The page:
I thank my hon. Friend, who represents her constituents so well. There is an alternative path and we can take it today. We know that the Prime Minister is allowing people to go to pubs and clubs unmasked, while he is sacking NHS staff who are wearing full PPE and testing. Some 93% of NHS staff are vaccinated; figures from the Office for National Statistics show that 4% of people are vaccine-hesitant, which rises to 21% among minoritised communities. As 22.1% of NHS staff are from minoritised communities, the regulations will target black workers. In fact, 26.8% of workers of mixed race are not vaccinated; that is in the Government’s impact assessment, which also gives the figures for black workers. The regulations therefore indirectly discriminate against black workers.
Unvaccinated staff are frightened. On Friday, I spoke to someone in my constituency who has worked for the NHS for 16 years. Her father had a vaccine. His heart stopped. Miraculously, NHS workers brought him back to life; he is now in a critical condition. She is frightened. She tests; she wears PPE; she has sacrificed everything. She will be sacked.
I want all NHS and care staff to have vaccine counselling and education with a qualified practitioner who holds the right competencies so that concerns can be explored, not with line managers, who just do not have the competencies. I want everyone to be vaccinated—I cannot stress that enough—but I want to win the trust of staff, not push them further away, as the Government’s approach will. In York, where we have focused on those trusted conversations, we have seen 99% of our social care staff vaccinated. It just shows what works and what makes the difference.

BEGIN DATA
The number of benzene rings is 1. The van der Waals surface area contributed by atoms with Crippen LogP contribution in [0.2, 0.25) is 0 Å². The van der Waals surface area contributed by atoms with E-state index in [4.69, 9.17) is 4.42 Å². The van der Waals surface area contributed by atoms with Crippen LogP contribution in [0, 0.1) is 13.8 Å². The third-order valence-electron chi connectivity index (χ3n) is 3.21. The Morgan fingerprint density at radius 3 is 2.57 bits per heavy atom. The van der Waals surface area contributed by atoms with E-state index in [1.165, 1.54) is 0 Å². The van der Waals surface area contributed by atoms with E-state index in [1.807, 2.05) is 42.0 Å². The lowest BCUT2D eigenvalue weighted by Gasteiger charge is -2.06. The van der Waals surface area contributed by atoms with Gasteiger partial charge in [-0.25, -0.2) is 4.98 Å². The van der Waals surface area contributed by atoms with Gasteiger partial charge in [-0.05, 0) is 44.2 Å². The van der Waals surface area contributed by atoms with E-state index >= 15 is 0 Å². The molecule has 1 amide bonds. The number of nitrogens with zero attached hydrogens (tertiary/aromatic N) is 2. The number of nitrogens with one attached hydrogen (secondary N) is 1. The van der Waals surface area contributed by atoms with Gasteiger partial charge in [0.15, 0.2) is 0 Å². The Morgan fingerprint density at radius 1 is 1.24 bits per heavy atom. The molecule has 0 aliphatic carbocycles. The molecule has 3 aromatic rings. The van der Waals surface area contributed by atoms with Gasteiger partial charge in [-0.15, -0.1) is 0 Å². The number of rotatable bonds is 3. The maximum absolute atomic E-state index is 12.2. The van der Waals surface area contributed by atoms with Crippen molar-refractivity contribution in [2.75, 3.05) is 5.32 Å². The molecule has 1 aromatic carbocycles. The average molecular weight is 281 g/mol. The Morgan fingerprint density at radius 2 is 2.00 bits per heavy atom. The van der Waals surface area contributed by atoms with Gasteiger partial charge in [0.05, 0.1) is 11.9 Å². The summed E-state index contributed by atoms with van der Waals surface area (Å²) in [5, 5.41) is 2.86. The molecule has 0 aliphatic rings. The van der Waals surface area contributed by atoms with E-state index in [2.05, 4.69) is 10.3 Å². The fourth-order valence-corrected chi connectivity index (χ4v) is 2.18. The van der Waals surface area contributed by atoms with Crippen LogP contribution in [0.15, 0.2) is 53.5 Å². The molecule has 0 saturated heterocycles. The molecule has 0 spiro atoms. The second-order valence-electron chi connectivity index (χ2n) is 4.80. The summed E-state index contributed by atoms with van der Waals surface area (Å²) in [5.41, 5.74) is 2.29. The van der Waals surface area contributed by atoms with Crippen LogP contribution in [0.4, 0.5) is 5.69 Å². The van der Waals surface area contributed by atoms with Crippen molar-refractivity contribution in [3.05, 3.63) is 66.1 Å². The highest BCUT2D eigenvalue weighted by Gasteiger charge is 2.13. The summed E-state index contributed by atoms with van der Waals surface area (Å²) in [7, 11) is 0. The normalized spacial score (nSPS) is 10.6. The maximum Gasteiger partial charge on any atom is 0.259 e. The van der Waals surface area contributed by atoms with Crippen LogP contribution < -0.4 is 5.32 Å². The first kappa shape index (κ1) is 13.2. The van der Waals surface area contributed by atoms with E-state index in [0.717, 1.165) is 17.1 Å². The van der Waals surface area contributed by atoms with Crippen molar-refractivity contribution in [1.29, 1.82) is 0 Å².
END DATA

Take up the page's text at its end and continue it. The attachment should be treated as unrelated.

We do not want to push people further away. We want to bring them in, win their trust and win their confidence, because we will have to ask more from our health and care staff as things get harder—we certainly will if there are fewer people to deliver the service. Let us do what works—enforcement never does. The regulations are vaccine-illiterate.
If 123,000 people lose their job in the midst of a health and care crisis, it will be catastrophic, not least as people are starting to hand in their notice now. Why go through another tough winter of trauma when we do not have to? The regulations will make it worse. We know that two vaccines, or even three, will reduce transmission of the virus, so get your jabs! But they will not stop transmission, so let us move to better PPE, FFP3 masks, daily testing and better biosecurity. Rather than pushing the regulations today, I urge the Government to go away and come back to the House with a plan for us to vote on in January. That is good governance and the way forward.
As a trade unionist, I am not prepared to be complicit in the sacking of our NHS and care staff. Trade unionists fight for working people; we are never complicit in writing their P45. As a trade unionist, I came to this place to fight for working people. I therefore urge that we change course and put staff and the care that they have for their patients first.